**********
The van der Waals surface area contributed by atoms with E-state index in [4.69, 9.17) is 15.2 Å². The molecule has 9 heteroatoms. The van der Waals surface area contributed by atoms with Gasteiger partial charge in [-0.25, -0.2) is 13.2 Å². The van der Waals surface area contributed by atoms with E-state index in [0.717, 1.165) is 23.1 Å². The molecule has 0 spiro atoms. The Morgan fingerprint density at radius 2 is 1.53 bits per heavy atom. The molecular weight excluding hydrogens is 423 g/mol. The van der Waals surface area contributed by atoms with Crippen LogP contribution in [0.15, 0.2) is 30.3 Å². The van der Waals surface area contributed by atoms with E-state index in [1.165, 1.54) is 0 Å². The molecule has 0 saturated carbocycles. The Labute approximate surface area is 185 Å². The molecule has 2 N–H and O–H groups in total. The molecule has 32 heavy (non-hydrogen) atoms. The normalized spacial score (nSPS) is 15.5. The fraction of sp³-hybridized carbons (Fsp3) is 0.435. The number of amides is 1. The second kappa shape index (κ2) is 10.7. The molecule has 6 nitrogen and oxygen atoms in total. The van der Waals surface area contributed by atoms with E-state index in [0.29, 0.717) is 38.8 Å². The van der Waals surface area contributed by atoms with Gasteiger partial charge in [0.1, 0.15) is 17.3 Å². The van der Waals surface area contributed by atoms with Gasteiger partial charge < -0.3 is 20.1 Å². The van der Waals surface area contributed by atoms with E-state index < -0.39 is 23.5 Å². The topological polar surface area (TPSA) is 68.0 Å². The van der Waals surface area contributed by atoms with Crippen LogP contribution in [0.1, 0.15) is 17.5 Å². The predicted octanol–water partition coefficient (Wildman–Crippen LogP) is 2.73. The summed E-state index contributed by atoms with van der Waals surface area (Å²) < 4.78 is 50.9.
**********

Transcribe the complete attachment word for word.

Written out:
The van der Waals surface area contributed by atoms with E-state index in [4.69, 9.17) is 15.2 Å². The molecule has 9 heteroatoms. The van der Waals surface area contributed by atoms with Gasteiger partial charge in [-0.25, -0.2) is 13.2 Å². The van der Waals surface area contributed by atoms with E-state index in [0.717, 1.165) is 23.1 Å². The molecule has 0 spiro atoms. The Morgan fingerprint density at radius 2 is 1.53 bits per heavy atom. The molecular weight excluding hydrogens is 423 g/mol. The van der Waals surface area contributed by atoms with Crippen LogP contribution in [0.15, 0.2) is 30.3 Å². The van der Waals surface area contributed by atoms with E-state index in [1.165, 1.54) is 0 Å². The molecule has 0 saturated carbocycles. The Labute approximate surface area is 185 Å². The molecule has 2 N–H and O–H groups in total. The molecule has 32 heavy (non-hydrogen) atoms. The normalized spacial score (nSPS) is 15.5. The fraction of sp³-hybridized carbons (Fsp3) is 0.435. The number of amides is 1. The second kappa shape index (κ2) is 10.7. The molecule has 6 nitrogen and oxygen atoms in total. The van der Waals surface area contributed by atoms with E-state index in [0.29, 0.717) is 38.8 Å². The van der Waals surface area contributed by atoms with Gasteiger partial charge in [0.1, 0.15) is 17.3 Å². The van der Waals surface area contributed by atoms with Gasteiger partial charge < -0.3 is 20.1 Å². The van der Waals surface area contributed by atoms with E-state index < -0.39 is 23.5 Å². The topological polar surface area (TPSA) is 68.0 Å². The van der Waals surface area contributed by atoms with Crippen LogP contribution in [0.1, 0.15) is 17.5 Å². The predicted octanol–water partition coefficient (Wildman–Crippen LogP) is 2.73. The summed E-state index contributed by atoms with van der Waals surface area (Å²) < 4.78 is 50.9.